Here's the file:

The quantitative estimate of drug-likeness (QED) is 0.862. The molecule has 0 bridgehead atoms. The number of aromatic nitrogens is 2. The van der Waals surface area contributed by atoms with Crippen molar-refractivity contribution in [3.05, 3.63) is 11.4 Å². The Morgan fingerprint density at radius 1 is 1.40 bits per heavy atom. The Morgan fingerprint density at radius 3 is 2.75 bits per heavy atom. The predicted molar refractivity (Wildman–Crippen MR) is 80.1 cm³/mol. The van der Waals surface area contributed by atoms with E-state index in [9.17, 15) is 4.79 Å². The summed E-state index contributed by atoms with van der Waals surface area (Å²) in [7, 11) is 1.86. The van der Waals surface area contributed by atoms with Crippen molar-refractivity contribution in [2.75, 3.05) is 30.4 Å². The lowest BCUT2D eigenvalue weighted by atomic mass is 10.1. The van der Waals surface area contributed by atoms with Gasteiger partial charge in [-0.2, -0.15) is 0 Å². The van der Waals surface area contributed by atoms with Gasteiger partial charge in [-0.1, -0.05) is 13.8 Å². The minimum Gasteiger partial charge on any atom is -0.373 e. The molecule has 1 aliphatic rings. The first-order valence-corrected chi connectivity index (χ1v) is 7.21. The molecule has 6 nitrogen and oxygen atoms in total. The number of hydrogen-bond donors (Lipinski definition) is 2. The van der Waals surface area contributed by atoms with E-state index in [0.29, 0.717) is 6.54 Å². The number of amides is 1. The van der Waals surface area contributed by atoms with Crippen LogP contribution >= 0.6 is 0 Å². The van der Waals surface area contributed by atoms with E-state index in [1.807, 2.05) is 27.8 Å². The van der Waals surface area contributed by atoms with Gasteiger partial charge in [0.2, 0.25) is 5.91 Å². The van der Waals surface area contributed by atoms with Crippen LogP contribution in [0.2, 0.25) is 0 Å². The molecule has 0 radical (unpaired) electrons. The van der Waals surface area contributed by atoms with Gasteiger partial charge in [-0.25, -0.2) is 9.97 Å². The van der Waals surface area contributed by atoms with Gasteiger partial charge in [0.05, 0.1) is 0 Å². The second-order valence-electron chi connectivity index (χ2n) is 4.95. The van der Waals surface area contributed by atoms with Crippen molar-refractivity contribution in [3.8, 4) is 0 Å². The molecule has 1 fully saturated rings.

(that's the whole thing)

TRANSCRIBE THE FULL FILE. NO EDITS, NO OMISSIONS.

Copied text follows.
The quantitative estimate of drug-likeness (QED) is 0.862. The molecule has 0 bridgehead atoms. The number of aromatic nitrogens is 2. The van der Waals surface area contributed by atoms with Crippen molar-refractivity contribution in [3.05, 3.63) is 11.4 Å². The Morgan fingerprint density at radius 1 is 1.40 bits per heavy atom. The Morgan fingerprint density at radius 3 is 2.75 bits per heavy atom. The predicted molar refractivity (Wildman–Crippen MR) is 80.1 cm³/mol. The van der Waals surface area contributed by atoms with E-state index in [9.17, 15) is 4.79 Å². The summed E-state index contributed by atoms with van der Waals surface area (Å²) in [7, 11) is 1.86. The van der Waals surface area contributed by atoms with Crippen molar-refractivity contribution in [2.75, 3.05) is 30.4 Å². The lowest BCUT2D eigenvalue weighted by atomic mass is 10.1. The van der Waals surface area contributed by atoms with Gasteiger partial charge in [-0.2, -0.15) is 0 Å². The van der Waals surface area contributed by atoms with Gasteiger partial charge in [-0.1, -0.05) is 13.8 Å². The minimum Gasteiger partial charge on any atom is -0.373 e. The molecule has 1 aliphatic rings. The first-order valence-corrected chi connectivity index (χ1v) is 7.21. The molecule has 6 nitrogen and oxygen atoms in total. The number of hydrogen-bond donors (Lipinski definition) is 2. The van der Waals surface area contributed by atoms with E-state index in [0.29, 0.717) is 6.54 Å². The number of amides is 1. The van der Waals surface area contributed by atoms with Crippen LogP contribution >= 0.6 is 0 Å². The van der Waals surface area contributed by atoms with E-state index in [1.807, 2.05) is 27.8 Å². The van der Waals surface area contributed by atoms with Gasteiger partial charge in [0.2, 0.25) is 5.91 Å². The van der Waals surface area contributed by atoms with Crippen LogP contribution in [0.2, 0.25) is 0 Å². The molecule has 0 radical (unpaired) electrons. The van der Waals surface area contributed by atoms with Gasteiger partial charge in [-0.25, -0.2) is 9.97 Å². The van der Waals surface area contributed by atoms with Gasteiger partial charge in [0.05, 0.1) is 0 Å². The second-order valence-electron chi connectivity index (χ2n) is 4.95. The van der Waals surface area contributed by atoms with Crippen molar-refractivity contribution in [3.8, 4) is 0 Å². The molecule has 1 fully saturated rings.